What eye-candy poster was pinned up on your bedroom wall when you were thirteen? A black Lamborghini Countach sprouting numerous spoilers? Farah Fawcett-Majors with blindingly-white teeth? Metallica? KISS? What I gazed lovingly upon– whilst sprawled across my bed– was a giant detailed cross-sectional drawing of a Chrysler hemi engine. Thus was the spell that the mythical engine had on me.
I spent days painstakingly making the icon myself, recreating an image from a library book unto the large poster board with nothing more than a ruler, pencil and magic marker. It was my masterpiece, my Mona Lisa. I had finally and fully unveiled the mystery beneath those giant valve covers. The hemispherical combustion chambers, complex valve train and gracefully curving ports were revealed in graphic detail, as explicitly on display as Miss April in the Playboy centerfold under my mattress.
In earlier years, I would peer endlessly into any open engine compartment. Although largely ignorant of the actual thermodynamic differences, I had intuited a distinct pecking order for the distinctive cylinder head configurations: flathead, conventional overhead valve (OHV) and hemi-head. Flatheads spoke old-school; big rectangular lumps of cast iron, almost lost in the depths of the deep engine compartments of the times. And once having seen that slab of a flathead cylinder head removed, the torturous path afforded the intake and exhaust gases was obviously inferior.
The usual OHV configuration– with valves lined up side-by-side under their narrow valve covers– spoke of modernity, efficiency and the ability to make decent power in Detroit’s postwar generation of V8s. But one glance at those huge wide valve covers perched on Chrysler’s FirePower hemi V8 inspired awe. I instantly knew that it was designed for one thing, and one thing only: power.
With valves canted some 60 degrees, they could be bigger. Intake and exhaust ports were both a straight shot into their respective manifolds, dramatically improving breathing. I knew Chrysler hadn’t invented the hemi. The 1912 Peugeot grand prix engine had them (as well as DOHC and four valves per cylinder). Hemis were common in Europe, and used on the Miller/Offenhauser racing engines. But Chrysler was the first to adapt them to the sedate, slow-revving Yank tank engine bays.
Starting with a mild 180hp in 1951, Chrysler quickly began to develop the hemi’s potential, and soon dominated the horsepower war of the fifties. The crowning glory was the 1955 Chrysler 300, the first production vehicle to sport the eponymous amount of horsepower. It would top 130mph straight off the showroom floor. The 1957 300C’s 390hp represented a doubling of power in just six years– and then some. It was a milestone. An instant classic.
Hot rodders knew a winner when they saw it. The hemi quickly became the ticket on the drag strip. With a giant blower forcing a nitro mixture into massaged hemi heads, thousands of horsepower could be extracted. That seemed miraculous to me, given that our elderly neighbor’s 1956 Windsor generated all of 225p. No wonder I stared reverently as he burbled down the street at 20mph; I knew the awesome potential that was waiting to be unleashed under that long hood.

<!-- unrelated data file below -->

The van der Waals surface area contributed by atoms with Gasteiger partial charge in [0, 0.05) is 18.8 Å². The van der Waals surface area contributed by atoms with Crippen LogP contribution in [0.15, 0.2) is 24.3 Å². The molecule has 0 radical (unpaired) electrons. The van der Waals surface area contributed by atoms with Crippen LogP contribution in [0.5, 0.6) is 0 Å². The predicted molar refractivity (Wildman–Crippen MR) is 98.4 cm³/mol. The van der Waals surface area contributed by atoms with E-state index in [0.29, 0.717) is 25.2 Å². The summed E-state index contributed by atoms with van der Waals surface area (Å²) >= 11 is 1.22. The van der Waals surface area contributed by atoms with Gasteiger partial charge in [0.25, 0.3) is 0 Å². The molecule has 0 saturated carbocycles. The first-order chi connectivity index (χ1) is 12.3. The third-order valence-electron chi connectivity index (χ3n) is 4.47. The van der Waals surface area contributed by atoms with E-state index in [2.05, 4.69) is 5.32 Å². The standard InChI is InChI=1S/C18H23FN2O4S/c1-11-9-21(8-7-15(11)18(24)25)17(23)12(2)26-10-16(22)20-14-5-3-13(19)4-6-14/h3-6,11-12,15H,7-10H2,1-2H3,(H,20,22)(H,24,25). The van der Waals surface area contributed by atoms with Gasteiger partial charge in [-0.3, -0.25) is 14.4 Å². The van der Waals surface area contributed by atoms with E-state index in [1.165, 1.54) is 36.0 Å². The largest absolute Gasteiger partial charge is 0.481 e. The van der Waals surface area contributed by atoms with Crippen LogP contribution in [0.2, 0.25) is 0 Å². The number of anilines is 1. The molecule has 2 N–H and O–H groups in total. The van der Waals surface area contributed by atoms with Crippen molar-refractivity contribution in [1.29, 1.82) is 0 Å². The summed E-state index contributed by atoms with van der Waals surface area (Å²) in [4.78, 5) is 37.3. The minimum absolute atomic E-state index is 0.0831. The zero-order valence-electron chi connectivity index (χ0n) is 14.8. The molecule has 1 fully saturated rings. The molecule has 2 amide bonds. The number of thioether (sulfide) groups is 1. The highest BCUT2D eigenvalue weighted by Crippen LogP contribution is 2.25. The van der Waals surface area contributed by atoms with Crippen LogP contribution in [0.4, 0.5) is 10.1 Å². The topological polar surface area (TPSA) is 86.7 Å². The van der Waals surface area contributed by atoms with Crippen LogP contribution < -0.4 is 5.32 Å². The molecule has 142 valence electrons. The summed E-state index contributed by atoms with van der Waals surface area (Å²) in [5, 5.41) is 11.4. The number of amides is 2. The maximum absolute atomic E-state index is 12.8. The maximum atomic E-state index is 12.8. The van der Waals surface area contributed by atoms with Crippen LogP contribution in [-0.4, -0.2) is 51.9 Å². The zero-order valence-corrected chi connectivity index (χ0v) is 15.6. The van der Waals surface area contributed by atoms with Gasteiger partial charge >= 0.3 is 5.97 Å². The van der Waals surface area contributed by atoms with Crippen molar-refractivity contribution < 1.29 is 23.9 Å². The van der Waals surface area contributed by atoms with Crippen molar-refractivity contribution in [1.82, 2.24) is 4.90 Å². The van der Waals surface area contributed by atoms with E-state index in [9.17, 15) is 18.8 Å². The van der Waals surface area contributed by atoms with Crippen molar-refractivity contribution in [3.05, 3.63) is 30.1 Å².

Unfortunately, the hemi’s capabilities carried a penalty. The complicated engine was expensive to build, and heavy. By 1958, Chrysler pulled the plug. The company developed a completely new hemi– the 426 — for NASCAR racing in 1964. It was never intended as a production engine; Chrysler was forced to adapt it for civilian use when NASCAR threatened to ban it otherwise. The hemi was reincarnated, in even more mythical form.
Although 426 hemis terrorized the stock car circuits and drag strips, they were not exactly common on the street. But thanks to my first job at fifteen, pumping extra-high-octane Sunoco 260 gas, I had regular close encounters of the hemi kind with a Plymouth GTX.
I couldn’t wait to pop the hood to gaze reverentially on that huge orange and crackle-black icon. As an ex-altar boy, my instinct was to genuflect, especially when that heady incense of hot oil and crankcase vapors hit my nostrils. I felt privileged to check its vital fluids, and eventually, screwed up the courage to ask if I could check the air filter. The owner obliged, even though he knew it was just a ruse to see the two enormous four-barrel Carter carburetors in their naked splendor.
Tempus fugit. Those days of heady hemi horsepower are long gone. You know it’s a different age when Chrysler files a trademark on the hemi name– boldly emblazoning it on cars and trucks with oversized HEMI badges– even though the engine powering them isn’t really a hemi (it’s more accurately a “pent-roof”). It’s no wonder the wonder’s gone, genuine hemis are notoriously “dirty” but it’s sad nonetheless. That thing got a hemi? Not really, no.